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What Is Moroccan Stew?

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  • Written By: Megan Shoop
  • Edited By: Michelle Arevalo
  • Last Modified Date: 20 November 2016
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Moroccan stew, also called tagine, is a savory dish typically containing over a dozen herbs and spices as well as a wide array of sub-tropical vegetables. The word tagine refers to a cone-shaped, earthenware vessel in which Moroccan stew is traditionally simmered. Meat-eaters usually include small strips of lamb, though vegetarians can replace the lamb with chickpeas as a protein. Some varieties also include dried fruit and couscous or rice. Many Moroccan natives enjoy stirring a spoonful of yogurt into the dish before dining.

Tagines are the traditional container for cooking and serving Moroccan stew, which is why the stew often takes on the name of this container. These two-piece terracotta dishes usually feature a bowl-shaped bottom half that has a depression in its lip and a cone-shaped lid that fits seamlessly into the the lower portion. Steam and heat circulate inside the tagine, simmering the contents slowly and allowing all the flavors to mingle. Different types of tagines may be heated over a smoldering flame or inside an oven. They require very little heat to allow to cook a stew.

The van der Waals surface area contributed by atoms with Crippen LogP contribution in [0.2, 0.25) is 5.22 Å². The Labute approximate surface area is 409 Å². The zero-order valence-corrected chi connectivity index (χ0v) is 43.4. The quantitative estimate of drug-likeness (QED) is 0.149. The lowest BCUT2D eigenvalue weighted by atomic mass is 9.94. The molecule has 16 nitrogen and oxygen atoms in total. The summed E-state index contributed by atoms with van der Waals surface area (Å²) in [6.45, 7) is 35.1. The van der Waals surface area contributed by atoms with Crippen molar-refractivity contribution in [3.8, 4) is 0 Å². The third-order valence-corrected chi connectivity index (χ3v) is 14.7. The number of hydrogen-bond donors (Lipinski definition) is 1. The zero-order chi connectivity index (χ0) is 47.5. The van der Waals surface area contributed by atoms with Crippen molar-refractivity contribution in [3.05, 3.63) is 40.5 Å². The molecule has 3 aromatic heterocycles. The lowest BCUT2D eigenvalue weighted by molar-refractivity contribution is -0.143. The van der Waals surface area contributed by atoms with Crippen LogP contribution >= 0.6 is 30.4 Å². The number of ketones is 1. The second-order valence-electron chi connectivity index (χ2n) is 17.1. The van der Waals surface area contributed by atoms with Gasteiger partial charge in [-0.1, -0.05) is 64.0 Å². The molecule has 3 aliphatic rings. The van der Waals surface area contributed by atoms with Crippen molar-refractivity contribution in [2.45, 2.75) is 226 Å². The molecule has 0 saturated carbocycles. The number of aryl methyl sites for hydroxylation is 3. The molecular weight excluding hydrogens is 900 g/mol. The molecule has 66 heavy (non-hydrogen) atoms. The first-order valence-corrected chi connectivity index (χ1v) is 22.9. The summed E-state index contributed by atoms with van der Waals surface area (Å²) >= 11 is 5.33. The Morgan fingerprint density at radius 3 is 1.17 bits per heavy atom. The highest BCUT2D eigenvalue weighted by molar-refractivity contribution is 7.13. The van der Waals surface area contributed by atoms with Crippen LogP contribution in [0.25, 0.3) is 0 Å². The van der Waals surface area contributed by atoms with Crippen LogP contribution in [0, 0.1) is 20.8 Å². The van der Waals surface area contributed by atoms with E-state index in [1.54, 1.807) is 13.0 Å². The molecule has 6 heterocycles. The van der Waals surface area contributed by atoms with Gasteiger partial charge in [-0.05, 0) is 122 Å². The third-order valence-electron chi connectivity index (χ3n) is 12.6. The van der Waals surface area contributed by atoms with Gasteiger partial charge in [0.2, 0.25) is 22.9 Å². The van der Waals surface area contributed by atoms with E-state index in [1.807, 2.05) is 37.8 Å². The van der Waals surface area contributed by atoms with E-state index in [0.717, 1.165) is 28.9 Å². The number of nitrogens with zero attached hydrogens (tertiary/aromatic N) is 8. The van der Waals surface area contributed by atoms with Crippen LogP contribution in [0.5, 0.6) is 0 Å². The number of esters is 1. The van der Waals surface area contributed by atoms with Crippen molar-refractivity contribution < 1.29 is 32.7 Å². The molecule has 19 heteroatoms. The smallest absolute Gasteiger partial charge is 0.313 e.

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Cooks without access to a tagine may use a slow cooker or a large pot to make a Moroccan stew. The only requirements for these vessels are that they have a tight-fitting lid and can maintain a small cushion of air above the food. Moroccan stew must simmer for over an hour in most cases, so those with busy schedules may want to use a slow cooker in place of a tagine or pot.

Spices are one of the most important parts of a Moroccan stew recipe. They not only impart flavor, but also pull the flavors of all of the other ingredients together. The list of spices cooks may use is long and varied. Some common ones include cumin, cinnamon, coriander, black pepper, cilantro, curry powder, saffron, turmeric, cardamom, and paprika. Most of these spices are used dried and powdered, though many recipes call for fresh herbs. Cooks may use all of these spices in moderation, or play with just a few, in each batch of stew.

The vegetables in Moroccan stew are just as important and just as varied as the spices. Yellow onions, hard squashes such as butternut and acorn, and tomatoes are almost always included in a recipe. Green olives, red potatoes, dried fruits, and chickpeas, though traditionally used in this dish, are optional.

These vegetables are typically simmered in chicken or vegetable stock with the spices. Couscous or rice is cooked separately and added when the stew is almost ready. If the cook includes lamb, he or she usually cuts it into small slivers and adds it at the beginning of the cooking process. This way, the meat absorbs much of the stew’s flavor, is fully cooked, and doesn’t taste out of place.

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